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37 Comments

  1. So cool to hear the stories behind everyone’s jewelry! I am way too fidgety to keep rings and bracelets on for long, but I almost always wear a necklace and earrings.
    My grandmother passed away last winter, and as her only granddaughter, I got a lot of her jewelry, including her wedding ring and a favorite necklace. I wore the ring on a chain for the first month after she died, and I’m wearing the necklace for the rest of the year. It’s silver, with mirrored curlicued silver wires, an amethyst underneath, and then a little silver rod with a pointed end hanging down. When I first put it on, it felt so weird seeing it on me and not her. But now it feels like a part of me, one that connects us both.

  2. Pearls have always had a WLW insinuation to me…whether that’s because of Tipping The Velvet, smutty euphemisms, or my crush who wore them daily. Now I wear pearl studs every day in hopes of making someone else’s imagination run a little wild.

    • I have a pearl pendant that looks pretty much exactly how I envisioned the one from Tipping the Velvet when I first read the book, and I wear it to all my job interviews cause it looks formal and fancy and only I know that it’s gay.

  3. I wear two rings every day- left middle finger for optimal spinnyness has a spinner ring with little skulls on it, from a witchy shop that was going out of business. The other hand, ring finger, is an “opaline” cabochon (probably just heat-treated quartz) I bought after surviving my first semester of college.
    Really hate the sensation of wearing rings that touch other rings, or I’d probably wear more.
    I have a tiny pair of diamond studs from my late nana when I want to get fancy, and I’m considering a second lobe piercing as a Christmas gift to myself.
    my god do I wish I could afford more sterling silver and that opals were less fragile and also less expensive

  4. So I know some people might roll their eyes at the jewelry I’m about to talk about since it’s ‘religious’ but that’s okay. Mine are two pieces of jewelry from my grandma that were given to me when I graduated high school in 2003, a silver cross necklace and a silver band. They are from James Avery, which is a heavily faith based store but my grandma used to give all the women in my family jewelry from there. They are simple pieces but I feel naked without them.

  5. The only jewellery I wear daily are small hoop earrings (a newish development) and a rainbow ribbon tied around my right wrist (does this even count? it’s just a tied ribbon but it’s here and it’s queer?).

    I don’t usually find jewellery casual enough for everyday wear, but I’m a sucker for necklaces layered over shirt collars.

    I suspect I would lose my pins in a matter of hours if I changed them constantly, so I just wear them whenever I wear my Statement Denim Jacket. It’s a look.

  6. For the past 26 years, I’ve pretty consistently worn at least one ring, starting with a small turquoise one my mom gave me around Christmas when I was 5 (but not for an actual Christmas present). Most of the rings I’ve worn have been turquoise, malachite, or ivory. For awhile I was wearing a “mother’s ring” given to me by a family friend before I went to college. It had a ruby and a sapphire in it, which coincidentally were the birthstones of my mother and father, respectively. I eventually took it off around the time I came out, almost as a symbol of me breaking away from the traditional role and life they had anticipated for me, like taking off the ring allowed me to be my own person. Right now, I have a silver and turquoise ring on my right middle finger, a black and silver ring on my left middle finger, and a gold with two Black Hills gold leaves ring on my left ring finger. I know you left ring finger is supposed to be for your wedding ring, but this ring just fits best on this finger.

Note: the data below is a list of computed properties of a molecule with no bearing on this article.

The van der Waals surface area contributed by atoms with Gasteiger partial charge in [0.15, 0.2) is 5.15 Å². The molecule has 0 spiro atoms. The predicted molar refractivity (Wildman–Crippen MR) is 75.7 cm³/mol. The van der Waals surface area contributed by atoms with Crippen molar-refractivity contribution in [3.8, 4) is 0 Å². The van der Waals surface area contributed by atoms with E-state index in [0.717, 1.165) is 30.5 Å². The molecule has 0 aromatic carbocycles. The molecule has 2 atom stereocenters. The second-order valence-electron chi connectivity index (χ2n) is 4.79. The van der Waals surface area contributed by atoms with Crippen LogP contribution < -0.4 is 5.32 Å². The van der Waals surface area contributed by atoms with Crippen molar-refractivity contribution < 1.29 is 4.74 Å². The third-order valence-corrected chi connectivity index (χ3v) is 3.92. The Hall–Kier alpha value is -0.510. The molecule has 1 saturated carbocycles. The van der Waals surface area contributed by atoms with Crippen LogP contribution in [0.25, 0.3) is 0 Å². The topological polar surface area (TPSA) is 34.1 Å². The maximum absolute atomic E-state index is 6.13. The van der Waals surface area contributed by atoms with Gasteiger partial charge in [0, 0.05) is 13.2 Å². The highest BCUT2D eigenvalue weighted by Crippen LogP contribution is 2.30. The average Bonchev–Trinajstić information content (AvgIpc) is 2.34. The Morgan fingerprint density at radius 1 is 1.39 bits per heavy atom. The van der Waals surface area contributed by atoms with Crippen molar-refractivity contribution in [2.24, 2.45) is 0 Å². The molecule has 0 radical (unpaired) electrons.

As for other jewelry, I don’t like wearing necklaces and have never been able to wear a daily necklace. I can do necklaces when I have to dress up for openings, shows, etc. I wear earrings intermittently, but generally only posts. I used to work for a woman that insisted all the women in the office wear earrings, but I refused to participate on principal.

  7. I wear two rings everyday. One is my Star Wars Imperial ring that I got from Etsy because it reminds me of my badass Sith sorcerer character from the online rpg. It just makes me feel powerful in ways I cannot describe. The other is two extremely thin interlocking gold strips. I got it for my 20th birthday from my grandma who was torn up about the fact that she never gave me any confirmation jewellery (I didn’t have a confirmation, which is basically unheard of in Iceland). So it reminds me of her, and also the fact that I don’t do things because that’s ‘just the way we’ve always done things’. It reminds me to stay true to myself.

    • Amazon has a couple iridescent spinner rings. One where the spinner is little chain links and one where it’s smooth.

      Definitely go to a jeweler and try on their ring sizers to figure out what you want though, the Internet’s directions on how to measure your finger lead you down a path of obsessively careful measurement to a destination of lies, lies, lies and rings that are far too big, then being like ugh I do not want to pay the money or the fleeting moments of my life standing in line to ship all these things back, maybe I can wear them on a necklace or something, ugh but I really want an iridescent ring and they don’t even come in my actual size, UGH life is not fair.

      I mean, I…heard from a friend.